How can you help focus a child – or an adult for that matter – on his or her goals? How do you get the imagination churning to postulate a better future?
I pinpointed my own answer to this question to a method I’ve used in both my personal and professional life. As my personal life story is much more interesting, I’ve decided to break with the norm of discussing youth and share the back-story of a personal life lesson with you. (It’s private, so don’t read on unless you REALLY want to know this.) Frankly, I have my mother to blame.
After 10 young years of marriage, an interesting divorce and subsequent crises which led me to return to school at age 31 for an Engineering degree (of all things), I got to thinking about what I REALLY wanted in life.
Starting with an area of life I felt needing sorting out most – my love life, or lack of it – at my wise mother’s suggestion, I made a list of all the qualities I wanted in a man.
I separated these points into what MUST be present for any future man of mine and the points I WANTED in a man, but weren’t a deal breaker. This took at least a week part-time, and a few pages of single-spaced bullet points.
Once I had this solidly down for myself, I joined a dating service and started looking around, both on-line and in places I frequented.
Sometimes I’d know after one email or a phone call if it was a go or no go; a few got a single date out of me.
I would not compromise – either it was there or it wasn’t there with the guy. There’s no shortage of people on this planet, just as there’s no shortage of readers who might find you hilariously funny if they just keep reading.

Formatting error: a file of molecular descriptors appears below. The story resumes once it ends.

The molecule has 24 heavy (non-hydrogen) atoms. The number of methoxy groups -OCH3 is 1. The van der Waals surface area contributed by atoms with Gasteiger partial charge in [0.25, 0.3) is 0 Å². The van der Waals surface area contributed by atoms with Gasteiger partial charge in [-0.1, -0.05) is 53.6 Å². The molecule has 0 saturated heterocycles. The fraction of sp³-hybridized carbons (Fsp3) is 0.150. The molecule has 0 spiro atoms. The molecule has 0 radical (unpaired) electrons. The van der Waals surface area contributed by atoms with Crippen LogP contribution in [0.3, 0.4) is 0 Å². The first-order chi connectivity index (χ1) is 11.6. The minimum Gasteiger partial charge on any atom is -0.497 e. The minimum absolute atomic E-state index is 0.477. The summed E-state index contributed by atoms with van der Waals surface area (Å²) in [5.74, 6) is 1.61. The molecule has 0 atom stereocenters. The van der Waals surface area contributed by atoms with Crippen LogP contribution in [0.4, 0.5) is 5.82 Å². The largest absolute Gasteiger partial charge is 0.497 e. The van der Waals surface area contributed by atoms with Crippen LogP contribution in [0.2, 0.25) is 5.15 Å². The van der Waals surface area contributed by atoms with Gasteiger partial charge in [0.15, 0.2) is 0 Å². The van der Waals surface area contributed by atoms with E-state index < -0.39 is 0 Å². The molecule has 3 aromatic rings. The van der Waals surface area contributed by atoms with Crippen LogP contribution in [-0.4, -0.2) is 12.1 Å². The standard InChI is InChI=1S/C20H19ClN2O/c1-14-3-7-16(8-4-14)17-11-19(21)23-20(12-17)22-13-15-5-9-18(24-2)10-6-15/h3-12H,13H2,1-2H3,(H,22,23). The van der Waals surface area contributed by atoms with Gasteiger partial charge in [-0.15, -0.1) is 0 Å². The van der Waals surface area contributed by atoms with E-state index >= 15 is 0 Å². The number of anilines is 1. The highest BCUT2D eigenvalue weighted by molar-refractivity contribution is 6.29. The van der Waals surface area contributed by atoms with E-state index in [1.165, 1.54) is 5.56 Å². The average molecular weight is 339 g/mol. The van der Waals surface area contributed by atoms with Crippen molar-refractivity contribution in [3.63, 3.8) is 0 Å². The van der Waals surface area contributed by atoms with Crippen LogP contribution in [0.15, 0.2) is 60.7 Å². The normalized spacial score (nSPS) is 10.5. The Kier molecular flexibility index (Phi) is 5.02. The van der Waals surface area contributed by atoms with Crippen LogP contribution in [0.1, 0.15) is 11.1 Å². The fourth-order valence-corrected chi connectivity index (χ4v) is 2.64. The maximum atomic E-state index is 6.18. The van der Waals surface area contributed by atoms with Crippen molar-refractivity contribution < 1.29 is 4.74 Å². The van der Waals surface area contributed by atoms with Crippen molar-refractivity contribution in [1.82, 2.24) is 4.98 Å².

Frankly, I think God and the Universe finally got tired of listening to the appeals in my daily mantra “I have a man who fits my list”, so helped me along.
One fine day my husband (who was an engineer on a project I was managing and thus right under my nose this whole time) called to complain that I had scheduled a business meeting on the last day of the San Diego Padres baseball team business-discount ticket sales. It seemed a few of the guys at work had wanted to catch a game during that time but had failed to block-out their calendars on Outlook.
He opened the conversation with “You must not like baseball.”
A few days later, he showed up at my desk and asked me out to baseball game. He said it was simply un-American that I had never been to a game.
How could I refuse such an insult? He did fit my initial profile requirements. And this game was on the one day of the week when I didn’t have class. So I agreed. If nothing else, I could cross off “seek out American heritage” from my bucket list.
The rest is history.
After two successful dates (and that was a record) I decided to push the envelope. I took him for a colonic – no joke. Yes, if the man would undergo his first-ever colonic for me, then I knew he’d be open to all other crazy diets, vitamins and strange health requests I might be making.
One thing was certain – I knew what I wanted. Thanks to my list, I knew what I was willing to bend on and what I was not.
I was focused on my goals, I trusted myself and I had enough confidence that I’d find what I wanted to carry me through.
After 8 years and still going strong, our marriage gets better and better.
With this and other such list-making successes under my belt, I recommend to anyone seeking to identify and attain their goals to sit down and spend the time to clearly list out what YOU really MUST have and what you WANT to have for any situation, whether career or personal.
This has been my #1 self-discovery step for achieving a goal:
You have to clearly name the goal in all its guts and glory.
p.s. Thanks, Mom – it worked!